1Blue Street in Chefchaouen, Morocco
Chefchaouen was painted blue by the Jewish refugees who lived there during the 1930s. The beauty of Chefchaouen's mountainous surroundings is enhanced by the contrast of the brightly painted medina. It is this beauty and the relaxed atmosphere of the town that makes Chefchaouen very attractive to visitors.
2Knockoff Street in Wuxi, China
3Vila de Gracia in Barcelona, Spain
The main streets of Gran de Gràcia, Torrent de l'Olla, and Travessera de Gràcia are always a hive of activity, but it is the squares that give Gràcia its unique atmosphere.
The way Gràcia is laid out makes it ideal for street parties, and the Festa Major in August is the most important in Barcelona after La Mercè. The competition for the Best Decorated Street is always hard fought and big stages are set up in the major squares offering some of the best bands around.
4Floating Umbrella Street in Águeda, Portugal
Due to the fact that the same idea was used the year before this is the second time the streets of this town have been covered with loads of vivid umbrellas, providing shade as well as a wonderful sight. The people loved it so much that the repetitive nature of the installation does not carry the risk of becoming boring, but rather turning into a wonderful tradition.
5Cracked Stones Street in Enschede, The Netherlands
6The Magic Carpet Streets in La Orotava, Canary Islands
The streets of its old town remain perfectly preserved; beautiful 17th and 18th century town houses with exquisitely carved wooden balconies border narrow cobbled streets. It's a feast for the eyes at the best of times, but during Corpus Christi, when the cobbles are covered with evocative images created from rose and geranium petals, the town literally blooms.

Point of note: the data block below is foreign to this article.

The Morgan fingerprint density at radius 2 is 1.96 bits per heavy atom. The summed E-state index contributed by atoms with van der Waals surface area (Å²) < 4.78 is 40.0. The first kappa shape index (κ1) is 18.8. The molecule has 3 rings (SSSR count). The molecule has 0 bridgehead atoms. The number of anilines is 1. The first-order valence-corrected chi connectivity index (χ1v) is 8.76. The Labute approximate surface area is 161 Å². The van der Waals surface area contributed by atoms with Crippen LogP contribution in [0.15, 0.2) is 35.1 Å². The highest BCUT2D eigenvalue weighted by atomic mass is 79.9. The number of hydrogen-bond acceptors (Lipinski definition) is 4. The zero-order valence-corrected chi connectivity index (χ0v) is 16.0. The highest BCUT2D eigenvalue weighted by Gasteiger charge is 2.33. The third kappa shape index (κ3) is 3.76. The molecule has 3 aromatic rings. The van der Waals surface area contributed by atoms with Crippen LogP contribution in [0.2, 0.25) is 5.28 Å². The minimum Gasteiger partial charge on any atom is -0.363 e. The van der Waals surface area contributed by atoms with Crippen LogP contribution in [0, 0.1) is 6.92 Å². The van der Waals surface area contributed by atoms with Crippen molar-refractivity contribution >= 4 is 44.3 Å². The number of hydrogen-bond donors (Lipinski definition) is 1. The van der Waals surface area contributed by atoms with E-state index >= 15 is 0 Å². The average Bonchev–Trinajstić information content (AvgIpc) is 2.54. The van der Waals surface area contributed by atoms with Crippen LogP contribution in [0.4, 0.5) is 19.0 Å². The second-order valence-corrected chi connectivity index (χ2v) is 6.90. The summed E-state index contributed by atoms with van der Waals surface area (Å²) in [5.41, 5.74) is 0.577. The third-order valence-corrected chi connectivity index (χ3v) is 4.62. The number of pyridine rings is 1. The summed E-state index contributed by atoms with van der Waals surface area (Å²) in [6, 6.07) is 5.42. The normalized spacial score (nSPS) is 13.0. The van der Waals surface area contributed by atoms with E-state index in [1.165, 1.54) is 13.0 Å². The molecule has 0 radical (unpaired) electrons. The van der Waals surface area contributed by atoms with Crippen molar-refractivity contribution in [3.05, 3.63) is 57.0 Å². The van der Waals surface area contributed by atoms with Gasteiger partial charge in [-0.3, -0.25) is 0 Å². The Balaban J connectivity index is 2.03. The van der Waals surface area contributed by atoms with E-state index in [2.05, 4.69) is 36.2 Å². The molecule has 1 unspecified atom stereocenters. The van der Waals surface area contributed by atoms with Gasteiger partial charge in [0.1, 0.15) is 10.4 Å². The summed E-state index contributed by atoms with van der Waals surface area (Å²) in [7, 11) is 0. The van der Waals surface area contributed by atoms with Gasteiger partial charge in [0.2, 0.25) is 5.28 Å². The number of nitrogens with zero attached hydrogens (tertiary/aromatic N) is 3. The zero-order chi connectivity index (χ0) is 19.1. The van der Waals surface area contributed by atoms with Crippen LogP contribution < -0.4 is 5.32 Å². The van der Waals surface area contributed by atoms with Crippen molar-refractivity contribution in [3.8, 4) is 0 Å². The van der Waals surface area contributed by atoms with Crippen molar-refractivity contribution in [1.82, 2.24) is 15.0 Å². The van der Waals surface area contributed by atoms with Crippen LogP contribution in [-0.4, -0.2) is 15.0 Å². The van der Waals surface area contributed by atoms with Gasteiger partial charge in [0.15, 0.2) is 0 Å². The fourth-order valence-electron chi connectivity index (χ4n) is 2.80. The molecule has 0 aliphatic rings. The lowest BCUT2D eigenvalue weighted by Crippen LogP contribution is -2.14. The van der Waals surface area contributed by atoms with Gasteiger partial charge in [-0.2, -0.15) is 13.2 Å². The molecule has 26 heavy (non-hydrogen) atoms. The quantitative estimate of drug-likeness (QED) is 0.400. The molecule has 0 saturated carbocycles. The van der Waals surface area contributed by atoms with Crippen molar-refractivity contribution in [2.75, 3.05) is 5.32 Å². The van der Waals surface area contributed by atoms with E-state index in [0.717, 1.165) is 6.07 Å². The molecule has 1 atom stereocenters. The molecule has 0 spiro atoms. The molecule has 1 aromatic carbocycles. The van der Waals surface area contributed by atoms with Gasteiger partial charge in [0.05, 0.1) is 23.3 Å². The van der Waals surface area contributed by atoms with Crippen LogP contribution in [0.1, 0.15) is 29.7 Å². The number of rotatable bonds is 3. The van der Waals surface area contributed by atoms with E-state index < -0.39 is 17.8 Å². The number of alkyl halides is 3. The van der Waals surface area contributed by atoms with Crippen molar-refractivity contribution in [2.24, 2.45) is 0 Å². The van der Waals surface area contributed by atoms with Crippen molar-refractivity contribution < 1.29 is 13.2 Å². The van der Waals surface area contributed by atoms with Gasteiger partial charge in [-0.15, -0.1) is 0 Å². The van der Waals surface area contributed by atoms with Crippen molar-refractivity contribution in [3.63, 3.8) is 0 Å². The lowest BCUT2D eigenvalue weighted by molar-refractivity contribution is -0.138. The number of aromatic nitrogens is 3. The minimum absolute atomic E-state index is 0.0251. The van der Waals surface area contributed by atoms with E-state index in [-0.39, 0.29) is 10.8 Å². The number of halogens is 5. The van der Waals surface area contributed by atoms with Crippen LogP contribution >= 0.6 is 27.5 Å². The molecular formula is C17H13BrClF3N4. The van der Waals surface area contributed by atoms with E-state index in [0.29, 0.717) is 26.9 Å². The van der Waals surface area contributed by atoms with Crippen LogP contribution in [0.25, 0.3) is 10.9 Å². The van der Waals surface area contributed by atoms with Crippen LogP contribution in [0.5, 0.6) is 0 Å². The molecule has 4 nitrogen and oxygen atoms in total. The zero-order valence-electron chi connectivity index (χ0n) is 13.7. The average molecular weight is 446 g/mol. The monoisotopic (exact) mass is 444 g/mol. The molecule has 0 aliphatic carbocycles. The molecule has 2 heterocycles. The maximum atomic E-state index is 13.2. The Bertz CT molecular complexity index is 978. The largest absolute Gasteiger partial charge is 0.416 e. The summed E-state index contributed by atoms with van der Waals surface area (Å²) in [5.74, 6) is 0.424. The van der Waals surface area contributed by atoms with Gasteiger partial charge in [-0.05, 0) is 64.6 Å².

Technically, this isn't a flower carpet at all; it's entirely made from volcanic sand taken from Las Cañadas del Teide in the Mount Teide crater, which makes the subtle skin tones and lifelike expressions on the faces of the people depicted in the tapestry all the more astounding. In 2007, the sand tapestry deservedly achieved worldwide recognition when it was included in the Guinness Book of Records as the largest sand painting in the world.
7Geometric Streets in Vercorin, Switzerland
In 2010, Lang/Baumann was asked to take on this challenge. "Most of the houses and their facades are very old, historical wood surfaced and it seemed interesting to us to contrast them with bright colors on the street," Sabina Lang of Lang/Baumann explained.
Using only maps, they first measured everything out. Then, "we started at the point of the geometry of the street directions leading to this central village square," Lang says. "This was the base for a grid out of which we developed our drawing."
What resulted was a stunning street painting that ran through the entire village and got the whole town buzzing. "Many of the village inhabitants passed by and followed the process of painting," says Lang. "They used it in a very playful way later, especially the children used it to cycle or skate or walk on the lines."
8The Pink Street in Lisbon, Portugal
In the project created by José Adrião in collaboration with Lisbon's City Council and Cais do Sodré Association, the architect decided to have the pedestrian street painted in a vibrant pink. In addition, panels have been place along the sidewalk as an outdoor art gallery.
9The Only Right-Hand-Drive Street in London, England